Many times, I’ve heard people in a position of authority incentivise obedience by explaining what would happen if rules weren’t followed.
Many times, I’ve seen adverts against fraud (either on trains, or tax fraud) focus on the risks that are taken.
A few times, I’ve talked to deliberate fare dodgers who told me that, given the frequency of inspections, they were better off paying the fine when they got caught than if they always paid their fare.
Image credit: psgreen01 reused under CC license
Living with the consequences of our actions is something we are all taught from a very young age.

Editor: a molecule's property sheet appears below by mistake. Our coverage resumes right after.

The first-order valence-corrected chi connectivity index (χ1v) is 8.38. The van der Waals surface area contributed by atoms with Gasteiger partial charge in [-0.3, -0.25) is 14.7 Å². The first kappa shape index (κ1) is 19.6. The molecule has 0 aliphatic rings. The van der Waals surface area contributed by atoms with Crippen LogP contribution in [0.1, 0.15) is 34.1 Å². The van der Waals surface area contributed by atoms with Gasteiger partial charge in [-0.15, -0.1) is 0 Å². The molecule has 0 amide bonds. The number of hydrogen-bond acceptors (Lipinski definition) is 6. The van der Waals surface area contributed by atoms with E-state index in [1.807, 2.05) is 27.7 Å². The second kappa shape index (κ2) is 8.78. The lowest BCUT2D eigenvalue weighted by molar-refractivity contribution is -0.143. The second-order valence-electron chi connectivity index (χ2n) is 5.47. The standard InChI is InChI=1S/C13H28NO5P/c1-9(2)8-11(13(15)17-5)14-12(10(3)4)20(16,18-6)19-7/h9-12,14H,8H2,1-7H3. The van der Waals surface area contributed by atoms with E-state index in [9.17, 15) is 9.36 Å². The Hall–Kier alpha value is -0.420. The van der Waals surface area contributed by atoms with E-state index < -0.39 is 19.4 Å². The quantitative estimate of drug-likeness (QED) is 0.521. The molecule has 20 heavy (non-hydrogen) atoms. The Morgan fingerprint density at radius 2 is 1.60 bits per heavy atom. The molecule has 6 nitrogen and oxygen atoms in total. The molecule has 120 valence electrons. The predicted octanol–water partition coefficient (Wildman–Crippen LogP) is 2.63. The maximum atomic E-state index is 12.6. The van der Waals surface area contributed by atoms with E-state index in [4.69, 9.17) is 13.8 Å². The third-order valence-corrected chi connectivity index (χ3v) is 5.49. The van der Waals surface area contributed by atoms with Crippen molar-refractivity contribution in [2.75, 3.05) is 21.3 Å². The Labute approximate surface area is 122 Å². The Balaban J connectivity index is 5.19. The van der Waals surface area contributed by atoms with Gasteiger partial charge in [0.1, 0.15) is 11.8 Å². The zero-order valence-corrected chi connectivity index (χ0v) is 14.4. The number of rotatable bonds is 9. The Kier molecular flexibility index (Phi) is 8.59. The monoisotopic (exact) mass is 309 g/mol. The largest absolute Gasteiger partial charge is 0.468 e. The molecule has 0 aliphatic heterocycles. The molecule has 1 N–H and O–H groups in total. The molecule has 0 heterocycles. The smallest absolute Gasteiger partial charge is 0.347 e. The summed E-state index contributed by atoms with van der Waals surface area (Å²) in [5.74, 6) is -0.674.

Recompenses are built into a societal model where one gets what they deserve, and where that’s what’s right.
The Bible does not speak of right, or of entitlements. It only speaks of duties and of facts.
Receiving the love of God is not conditional on following a set of rules.
No, we did not deserve grace; nor do we deserve salvation, but by keeping on pointing this out, we are perpetuating a culture of deserving rather than one that puts love and duties first without thinking of the recompense.
We need to decouple rights and duties, in order to move away from a model where duties are only filled in order to guarantee those rights.
We need to make sure love comes first.
How do you deal with wrongdoings?
How can we teach what’s right without associating it with the consequences of disobedience? Should we?
Can we still marvel at grace in the same way if we lose sight of our own undeserving nature?